Oh, hey! Did you know that maple syrup had its own holiday? No? Neither did we! So, before we delve into the history of and the most popular thing to put on pancakes, waffles, French toast, and more, let us take a moment to thank the maple trees for the sap that becomes the sweet syrup we know and love today! That’s the whole focus of Maple Syrup Day!
National Maple Syrup Day is on December 17! This vicious yet delicious condiment that is just as versatile as it is tasty; people enjoy it drizzled over everything: from pancakes to eggs, to salads, to barbecue, this sugary substance has more potential than some give it credit for. On December 17, pour away!
Maple Syrup Day was created to celebrate the amber substance we have all come to know and love. While the maple syrup that we all know today is almost always manufactured in Canada, but even the United States has its own maple syrup production area, and that area is in Vermont.
Maple syrup is a syrup that’s usually made from the xylem sap of a sugar maple, red maple, or black maple tree, although it can be made from other species of maple. In cold climates, these trees store starch in their trunks and roots before the winter; the starch is then converted to sugar that rises in the sap in late winter and early spring.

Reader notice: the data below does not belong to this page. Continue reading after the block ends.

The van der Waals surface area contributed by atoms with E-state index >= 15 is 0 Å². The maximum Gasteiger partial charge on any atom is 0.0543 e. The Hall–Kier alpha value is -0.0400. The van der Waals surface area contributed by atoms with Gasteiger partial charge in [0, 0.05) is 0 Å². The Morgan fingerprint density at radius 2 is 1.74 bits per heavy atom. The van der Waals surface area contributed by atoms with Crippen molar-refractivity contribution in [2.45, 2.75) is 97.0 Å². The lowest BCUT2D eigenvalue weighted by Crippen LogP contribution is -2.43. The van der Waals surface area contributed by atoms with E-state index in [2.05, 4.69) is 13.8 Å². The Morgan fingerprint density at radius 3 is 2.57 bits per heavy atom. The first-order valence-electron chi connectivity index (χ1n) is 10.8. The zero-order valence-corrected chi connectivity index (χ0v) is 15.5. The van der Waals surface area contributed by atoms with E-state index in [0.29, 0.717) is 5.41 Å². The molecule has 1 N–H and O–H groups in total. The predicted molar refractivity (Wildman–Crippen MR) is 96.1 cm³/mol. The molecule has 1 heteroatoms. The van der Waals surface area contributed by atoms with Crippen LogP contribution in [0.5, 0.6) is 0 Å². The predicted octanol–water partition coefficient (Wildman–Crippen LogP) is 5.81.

Maple trees are tapped by drilling holes into their trunks and collecting the exuded sap, which is processed by heating to evaporate much of the water, leaving the concentrated syrup. In earlier times, maple syrup was first collected and used by the indigenous people of North America and according to aboriginal oral traditions, as well as archaeological evidence, maple tree sap was being processed into syrup long before the Europeans arrived in the region.
Legends exist of when maple syrup was first created, one of the more popular legends tells of how maple sap was used in place of water to cook venison served to the chief of the tribe. Skip ahead to the future and you have the Canadian province of Quebec, which is by far the largest producer of maple syrup, contributing to more than seventy-five percent of the world’s output.